At a district meeting in 2012, a district trustee, who is not named in court papers, “admitted that the plan to create separate programs for Sausalito and Marin City was motivated by a desire to create separate programs for separate communities,” according to the complaint. “This trustee also expressed it would improve community relations if students in Marin City were not ‘shipped over’ to Sausalito.”
Willow Creek, with about 400 students, prided itself on its diversity. In the 2018-19 school year, it was 41 percent white, 11 percent African-American, 25 percent Latino and 10 percent Asian, according to its website. In contrast, Bayside-Martin Luther King Jr. Academy, with about 119 students, was 7 percent white, 3 percent Asian, 49 percent African-American and 30 percent Latino, according to state statistics.
In court papers, the attorney general said that the district had systematically starved the school it ran of resources.
It reneged on a promise to create a gifted program and cut music, art, physical education and counseling services, according to court papers. By 2015, the Bayside-M.L.K. principal, assistant principal and about half of the teaching staff had left, the court papers say.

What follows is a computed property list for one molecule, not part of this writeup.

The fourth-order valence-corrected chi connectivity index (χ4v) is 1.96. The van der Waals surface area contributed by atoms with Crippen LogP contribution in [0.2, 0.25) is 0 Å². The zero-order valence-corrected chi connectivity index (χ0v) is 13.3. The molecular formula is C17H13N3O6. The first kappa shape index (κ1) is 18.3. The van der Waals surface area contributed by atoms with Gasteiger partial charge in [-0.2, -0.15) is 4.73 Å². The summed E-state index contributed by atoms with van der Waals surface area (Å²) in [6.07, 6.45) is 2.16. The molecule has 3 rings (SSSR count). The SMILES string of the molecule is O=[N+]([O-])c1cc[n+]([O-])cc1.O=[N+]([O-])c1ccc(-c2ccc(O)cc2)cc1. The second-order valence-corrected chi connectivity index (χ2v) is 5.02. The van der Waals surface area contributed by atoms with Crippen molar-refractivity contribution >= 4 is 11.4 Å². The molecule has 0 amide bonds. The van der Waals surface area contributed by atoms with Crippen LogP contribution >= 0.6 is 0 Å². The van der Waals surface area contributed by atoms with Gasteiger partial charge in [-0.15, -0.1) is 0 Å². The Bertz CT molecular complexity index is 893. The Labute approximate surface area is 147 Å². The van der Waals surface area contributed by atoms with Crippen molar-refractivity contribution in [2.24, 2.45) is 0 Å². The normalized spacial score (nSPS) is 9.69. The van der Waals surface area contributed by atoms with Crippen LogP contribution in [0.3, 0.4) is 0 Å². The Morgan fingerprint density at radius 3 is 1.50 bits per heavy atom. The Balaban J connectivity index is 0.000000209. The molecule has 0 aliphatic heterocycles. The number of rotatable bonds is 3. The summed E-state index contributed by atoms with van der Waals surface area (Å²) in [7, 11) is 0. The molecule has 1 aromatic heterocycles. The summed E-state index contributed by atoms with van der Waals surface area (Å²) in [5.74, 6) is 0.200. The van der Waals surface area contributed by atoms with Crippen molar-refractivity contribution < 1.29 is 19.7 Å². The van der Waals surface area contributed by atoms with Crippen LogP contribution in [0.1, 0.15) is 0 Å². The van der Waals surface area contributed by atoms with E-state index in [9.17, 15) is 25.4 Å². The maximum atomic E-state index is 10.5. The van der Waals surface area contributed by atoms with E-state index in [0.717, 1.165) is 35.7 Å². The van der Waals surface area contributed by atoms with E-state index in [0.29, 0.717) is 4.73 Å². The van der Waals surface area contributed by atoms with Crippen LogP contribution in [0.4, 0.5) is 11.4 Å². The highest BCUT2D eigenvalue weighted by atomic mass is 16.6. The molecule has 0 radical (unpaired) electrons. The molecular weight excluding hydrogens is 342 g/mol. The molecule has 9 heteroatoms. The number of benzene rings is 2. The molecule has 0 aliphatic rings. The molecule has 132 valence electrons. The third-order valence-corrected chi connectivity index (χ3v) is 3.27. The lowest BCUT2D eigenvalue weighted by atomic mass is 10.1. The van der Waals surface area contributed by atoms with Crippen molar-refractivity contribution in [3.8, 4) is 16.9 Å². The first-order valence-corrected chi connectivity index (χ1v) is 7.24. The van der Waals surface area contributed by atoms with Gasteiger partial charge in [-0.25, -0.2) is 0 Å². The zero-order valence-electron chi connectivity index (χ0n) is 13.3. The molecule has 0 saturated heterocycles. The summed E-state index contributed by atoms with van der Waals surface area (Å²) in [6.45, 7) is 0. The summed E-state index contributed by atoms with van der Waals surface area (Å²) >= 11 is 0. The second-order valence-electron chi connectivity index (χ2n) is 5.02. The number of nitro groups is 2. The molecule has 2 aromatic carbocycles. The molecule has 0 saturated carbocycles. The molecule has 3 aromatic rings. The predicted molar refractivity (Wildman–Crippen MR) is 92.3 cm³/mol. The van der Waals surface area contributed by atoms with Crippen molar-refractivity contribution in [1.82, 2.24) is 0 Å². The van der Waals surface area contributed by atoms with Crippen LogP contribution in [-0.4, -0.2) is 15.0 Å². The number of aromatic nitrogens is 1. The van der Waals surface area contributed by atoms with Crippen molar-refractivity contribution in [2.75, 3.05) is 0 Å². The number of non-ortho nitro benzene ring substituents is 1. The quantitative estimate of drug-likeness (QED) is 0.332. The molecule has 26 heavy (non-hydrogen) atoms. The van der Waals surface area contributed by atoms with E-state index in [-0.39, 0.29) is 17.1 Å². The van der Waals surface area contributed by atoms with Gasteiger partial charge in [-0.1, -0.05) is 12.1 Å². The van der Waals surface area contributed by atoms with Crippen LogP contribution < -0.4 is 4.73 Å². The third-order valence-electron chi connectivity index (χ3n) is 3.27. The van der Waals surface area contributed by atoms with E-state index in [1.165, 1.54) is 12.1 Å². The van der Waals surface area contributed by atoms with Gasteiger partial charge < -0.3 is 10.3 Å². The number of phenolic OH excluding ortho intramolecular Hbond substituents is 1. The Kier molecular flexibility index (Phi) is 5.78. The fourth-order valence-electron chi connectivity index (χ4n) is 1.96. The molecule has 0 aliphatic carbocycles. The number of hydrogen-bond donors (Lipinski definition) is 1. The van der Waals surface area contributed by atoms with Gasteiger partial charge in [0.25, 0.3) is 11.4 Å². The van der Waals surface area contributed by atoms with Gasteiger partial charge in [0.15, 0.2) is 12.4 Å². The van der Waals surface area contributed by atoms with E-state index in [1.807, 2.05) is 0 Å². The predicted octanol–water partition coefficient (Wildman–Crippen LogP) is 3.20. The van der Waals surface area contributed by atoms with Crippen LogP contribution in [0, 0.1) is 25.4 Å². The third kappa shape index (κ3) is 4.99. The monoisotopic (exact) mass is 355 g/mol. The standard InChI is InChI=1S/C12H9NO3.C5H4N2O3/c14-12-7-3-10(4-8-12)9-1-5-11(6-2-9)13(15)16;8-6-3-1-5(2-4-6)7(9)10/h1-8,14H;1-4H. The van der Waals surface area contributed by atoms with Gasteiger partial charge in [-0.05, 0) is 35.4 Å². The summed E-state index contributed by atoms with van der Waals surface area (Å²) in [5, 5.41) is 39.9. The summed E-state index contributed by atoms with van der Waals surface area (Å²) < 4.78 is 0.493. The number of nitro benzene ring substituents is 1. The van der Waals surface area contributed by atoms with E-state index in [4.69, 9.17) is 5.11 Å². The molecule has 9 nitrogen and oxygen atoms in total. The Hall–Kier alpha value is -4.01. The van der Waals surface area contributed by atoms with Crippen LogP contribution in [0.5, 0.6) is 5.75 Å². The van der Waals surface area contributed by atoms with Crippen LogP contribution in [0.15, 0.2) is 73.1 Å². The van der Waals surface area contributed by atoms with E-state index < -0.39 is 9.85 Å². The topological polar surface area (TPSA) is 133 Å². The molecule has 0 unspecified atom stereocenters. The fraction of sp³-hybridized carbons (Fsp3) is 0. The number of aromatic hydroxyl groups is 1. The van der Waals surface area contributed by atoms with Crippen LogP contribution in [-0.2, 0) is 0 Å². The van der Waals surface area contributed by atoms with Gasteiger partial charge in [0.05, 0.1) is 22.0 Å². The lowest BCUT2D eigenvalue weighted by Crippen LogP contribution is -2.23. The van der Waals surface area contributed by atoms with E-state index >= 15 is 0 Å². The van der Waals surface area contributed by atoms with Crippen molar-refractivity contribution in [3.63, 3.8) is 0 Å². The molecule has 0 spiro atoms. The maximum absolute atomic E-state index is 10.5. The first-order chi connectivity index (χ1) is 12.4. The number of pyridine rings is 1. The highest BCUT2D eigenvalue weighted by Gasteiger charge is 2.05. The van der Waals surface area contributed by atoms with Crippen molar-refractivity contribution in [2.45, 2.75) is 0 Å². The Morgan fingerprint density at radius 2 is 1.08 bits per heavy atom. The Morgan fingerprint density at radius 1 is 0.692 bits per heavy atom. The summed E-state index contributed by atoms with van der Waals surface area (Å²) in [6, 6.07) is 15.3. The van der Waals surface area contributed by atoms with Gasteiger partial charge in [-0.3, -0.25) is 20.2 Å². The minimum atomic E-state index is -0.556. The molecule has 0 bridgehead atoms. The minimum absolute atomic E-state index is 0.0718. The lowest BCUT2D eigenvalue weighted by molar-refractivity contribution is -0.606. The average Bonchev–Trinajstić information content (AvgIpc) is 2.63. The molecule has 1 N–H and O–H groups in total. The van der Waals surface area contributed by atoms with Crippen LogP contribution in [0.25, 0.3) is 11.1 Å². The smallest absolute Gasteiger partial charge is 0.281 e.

The district-run school did not have a qualified math teacher, while the charter school did. The district school had only a part-time counselor, while the charter school had a full-time one.
And the district was harsher in disciplining black and Hispanic students compared with white students than any other public school district in the state, the attorney general said.
Kurt Weinsheimer, the president of the charter school board, said on Friday that the charter school had become a scapegoat for the segregation in the district. The district schools had been segregated for years, he said, and were losing students; the charter school brought them back. A slight majority of its students come from the less affluent part of the district, he said.